Elsewhere Pato O’Ward and T.J. Fischer will be teammates again as they were in Pro Mazda with Pelfrey at its Indy Lights team, Fischer making his test debut here in a Lights car. Carlin is notably absent this weekend, opting not to test.

Photo: Indianapolis Motor Speedway, LLC Photography

With the Cooper Tires USF2000 Championship Powered by Mazda the first rung on the MRTI ladder, this test provides the first real introduction to a large list of rookies. Only Telitz and Thompson (who wouldn’t be racing in USF2000 next year), Lucas Kohl, Darren Keane, Callan O’Keefe, Jacob Loomis, Andres Gutierrez and Jayson Clunie have any level of USF2000 race experience among those listed to test, and the last five there have only run partial seasons.

The field isn’t as big as it could be with the F4 U.S. Championship season finale happening this weekend at Circuit of The Americas along with the Formula 1 weekend, and with a number of international and domestic talents – including this year’s Team USA Scholarship recipients in Jonathan Kotyk and Aaron Jeansonne – on display at the Formula Ford Festival and Walter Hayes Trophy in England.

Still, there’s more than 20 drivers entered, including the only two females set to run this test with Sabre Cook (John Cummiskey Racing) and Zoey Edenholm (BN Racing) both part of the lineup. Cook was one of 10 drivers selected as a finalist for the Team USA Scholarship this year, and she, Loomis, David Osborne and Elliott Finlayson make it four of the 10 nominated that are testing a USF2000 car this week.

The full schedule is linked here, along with the entry list.

NEOM McLaren Racing Formula E and Ian James set to race ahead of electric motorsports’ curve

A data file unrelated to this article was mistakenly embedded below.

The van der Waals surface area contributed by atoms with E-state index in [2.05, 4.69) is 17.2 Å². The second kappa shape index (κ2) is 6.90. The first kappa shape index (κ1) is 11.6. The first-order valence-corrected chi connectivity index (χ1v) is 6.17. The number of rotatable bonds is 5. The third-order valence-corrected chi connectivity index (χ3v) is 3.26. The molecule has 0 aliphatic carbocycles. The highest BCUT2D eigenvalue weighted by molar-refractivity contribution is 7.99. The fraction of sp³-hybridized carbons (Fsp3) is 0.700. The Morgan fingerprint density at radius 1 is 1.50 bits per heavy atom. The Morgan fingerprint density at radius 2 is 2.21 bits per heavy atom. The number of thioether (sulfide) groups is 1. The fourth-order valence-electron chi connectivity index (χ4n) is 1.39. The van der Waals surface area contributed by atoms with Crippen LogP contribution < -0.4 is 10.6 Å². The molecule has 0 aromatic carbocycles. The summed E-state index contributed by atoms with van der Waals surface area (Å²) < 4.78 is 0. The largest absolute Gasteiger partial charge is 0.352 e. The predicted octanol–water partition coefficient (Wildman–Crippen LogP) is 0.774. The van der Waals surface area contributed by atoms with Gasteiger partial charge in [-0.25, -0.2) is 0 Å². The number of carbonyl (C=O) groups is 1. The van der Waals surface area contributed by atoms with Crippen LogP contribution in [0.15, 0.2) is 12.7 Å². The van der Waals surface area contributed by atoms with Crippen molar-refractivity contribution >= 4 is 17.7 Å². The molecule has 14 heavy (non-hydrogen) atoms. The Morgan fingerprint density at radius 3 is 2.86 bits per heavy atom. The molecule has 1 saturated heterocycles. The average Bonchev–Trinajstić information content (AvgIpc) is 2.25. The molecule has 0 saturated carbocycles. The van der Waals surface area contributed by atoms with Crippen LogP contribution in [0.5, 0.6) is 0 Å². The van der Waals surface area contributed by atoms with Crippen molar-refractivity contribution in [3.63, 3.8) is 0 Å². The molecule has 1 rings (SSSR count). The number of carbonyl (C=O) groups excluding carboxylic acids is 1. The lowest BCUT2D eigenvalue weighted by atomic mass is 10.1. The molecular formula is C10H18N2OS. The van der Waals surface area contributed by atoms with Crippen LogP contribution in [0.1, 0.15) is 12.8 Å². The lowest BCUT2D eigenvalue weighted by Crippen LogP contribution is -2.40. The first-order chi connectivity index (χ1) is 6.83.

James McLaren Formula E
McLaren Racing

As Formula E enters their ninth season and McLaren Racing is set to compete in last year’s championship winning car, Ian James is passionate about pushing electric motorsports forward at a critical stage as race technology begins surpassing that of the street cars.

Midseason, McLaren acquired the assets of the Mercedes-EQ team as they were already on their way to winning a second consecutive championship. With those assets in place and coming off a successful debut in the Extreme E series, James is set to usher in a new era in electric car racing.

Last week’s announcement that Jake Hughes will join Rene Rast behind the wheel of the NEOM McLaren Formula E team was the last piece of the puzzle.

McLaren’s electric portfolio is building with the Formula E team coming one year after they entered the Extreme E rally series in 2022 with Tanner Foust and Emma Gilmour. There were a lot of lessons to learn in that series with growing pains during the first three of five rounds. Rounds 4 and 5 were a completely different matter with the team crossing the finish line first in Chile before being assessed a time penalty.

In the final round in Uruguay, they scored an elusive podium.

“McLaren kicked off the season in Extreme E at the beginning of this year, so our first [electric] race took place Neom, actually out in Saudi,” NEOM McLaren Racing Team Principal James told NBC Sports. “At the time, we were in very early discussions about opportunities with the Formula E team. I actually went out there to meet with Zak [Brown, CEO McLaren Racing] and that was my first taste of Extreme E.

“Since the transition, I joined them in Chile in Atacama Desert, and then Uruguay last weekend. [The second-place finish was] a lovely way to round out the season. The fact that they got that podium. It was very well deserved. It’s a great team and a great series actually. It’s just so very different from anything else. The team’s done a great job in getting set up, and it’s nice now to, we’re trying to use that momentum that we’ve got from Uruguay to get us into next season when it kicks off next year, which will be great. I think we’re mid-March is looking like the first race, so a little bit of time to get things prepped for that.”


James McLaren Formula E
The NEOM Mclaren Racing Formula E team was created through the acquisition of last year’s championship car from Mercedes-EQ. – McLaren Racing

Synergies exist between the single seater and rally series. Lessons learned about battery power and sustainability in the electric SUV carry over so long as one is mindful of keeping focus on the individual needs and nuances of each series.

Especially now that electric racing technology has caught up, and is ready to surpass, the existing technology that has gone into building street cars.